So-called phablets -- handheld devices with screens measuring diagonally between five and seven inches -- have gained increasing traction this year at the expense of tablets. An IDC report issued earlier this month attributed the 35.7% dropoff in tablet shipments in part to the rise of large-screen phones like Samsung’s Galaxy Note.
Are people using phablets in ways different than traditional smartphones or tablets? Yes, according to a new study from Opera Mediaworks, although media habits are more similar those on smaller-screen smartphones than tablets.
As on smartphones, generally, social networking is the top activity, with the category accounting for 53.8% of impressions. But it’s higher than the first-quarter average of 27.2% across all mobile devices. But while smartphone users tend to go for sports and news and information content, those areas aren’t as big with phablet users.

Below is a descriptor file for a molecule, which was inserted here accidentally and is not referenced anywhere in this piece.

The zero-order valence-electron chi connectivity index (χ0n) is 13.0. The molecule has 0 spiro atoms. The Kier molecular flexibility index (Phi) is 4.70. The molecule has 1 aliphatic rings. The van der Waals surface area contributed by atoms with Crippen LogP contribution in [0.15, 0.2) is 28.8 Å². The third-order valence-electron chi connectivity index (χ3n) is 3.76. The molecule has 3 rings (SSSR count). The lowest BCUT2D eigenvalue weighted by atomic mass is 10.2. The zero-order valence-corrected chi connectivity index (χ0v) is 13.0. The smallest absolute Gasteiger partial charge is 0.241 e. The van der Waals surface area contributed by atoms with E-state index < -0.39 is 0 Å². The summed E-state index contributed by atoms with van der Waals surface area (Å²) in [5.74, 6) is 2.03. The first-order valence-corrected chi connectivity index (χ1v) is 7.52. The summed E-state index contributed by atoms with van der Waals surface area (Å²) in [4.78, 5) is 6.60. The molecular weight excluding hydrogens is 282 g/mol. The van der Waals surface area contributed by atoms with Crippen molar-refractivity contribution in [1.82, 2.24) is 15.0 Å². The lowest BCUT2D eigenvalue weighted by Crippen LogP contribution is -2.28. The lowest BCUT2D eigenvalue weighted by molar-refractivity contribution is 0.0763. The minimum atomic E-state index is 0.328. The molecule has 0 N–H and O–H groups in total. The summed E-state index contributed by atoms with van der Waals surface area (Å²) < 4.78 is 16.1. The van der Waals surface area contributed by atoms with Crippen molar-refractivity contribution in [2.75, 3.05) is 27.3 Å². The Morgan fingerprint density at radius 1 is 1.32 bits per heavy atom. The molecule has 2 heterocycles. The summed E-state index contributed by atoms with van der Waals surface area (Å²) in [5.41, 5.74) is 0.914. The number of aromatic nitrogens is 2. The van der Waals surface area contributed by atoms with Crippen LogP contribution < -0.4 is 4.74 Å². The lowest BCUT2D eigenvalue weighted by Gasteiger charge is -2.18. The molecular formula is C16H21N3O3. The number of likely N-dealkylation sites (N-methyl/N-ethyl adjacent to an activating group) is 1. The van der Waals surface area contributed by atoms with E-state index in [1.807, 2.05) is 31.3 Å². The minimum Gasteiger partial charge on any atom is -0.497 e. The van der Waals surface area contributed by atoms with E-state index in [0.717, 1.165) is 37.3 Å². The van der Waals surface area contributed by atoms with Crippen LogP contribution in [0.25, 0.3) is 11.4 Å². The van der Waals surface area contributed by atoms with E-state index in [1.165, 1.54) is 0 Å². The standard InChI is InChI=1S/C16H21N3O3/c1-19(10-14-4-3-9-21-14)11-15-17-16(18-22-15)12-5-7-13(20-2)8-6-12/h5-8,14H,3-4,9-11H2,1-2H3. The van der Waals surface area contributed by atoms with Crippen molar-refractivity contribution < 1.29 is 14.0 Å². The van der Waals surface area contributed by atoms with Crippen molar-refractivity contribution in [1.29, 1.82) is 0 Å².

At the same time, tablets still dominate when it comes to activities like playing games, listening to music and watching video or consuming other media. That’s because people tend to use tablets more like laptops or TVs -- while relaxing at home, often in the evening. The peak time for phablets is in the morning from 9 a.m. to noon in the U.S.
But the Mediaworks data suggests that phablet users are more receptive to ads at night, when the click-through rate increases somewhat. The click rate on phablets also tends to be higher on phablets throughout the day than on tablets, at about 0.9% versus 0.15%. Phablet traffic falls off significantly between 5 p.m. and 7 p.m., when people are commuting or home having dinner with their families.
The study was based on data over a 24-hour period from Opera’s mobile ad platform that serves 64 billion impressions a month, reaching 500 million users through 14,000 mobile sites and apps. It looked specifically at activity on 13 phablet devices including the Galaxy Note, the LG Optimus Pro, HTC One Max, Nokia Lumia and the Sony Xperia Z.
Phablets accounted for just 20 million of the estimated 980 million smartphones shipped in 2013, according to Juniper Research, but that number is expected to reach 120 million by 2018.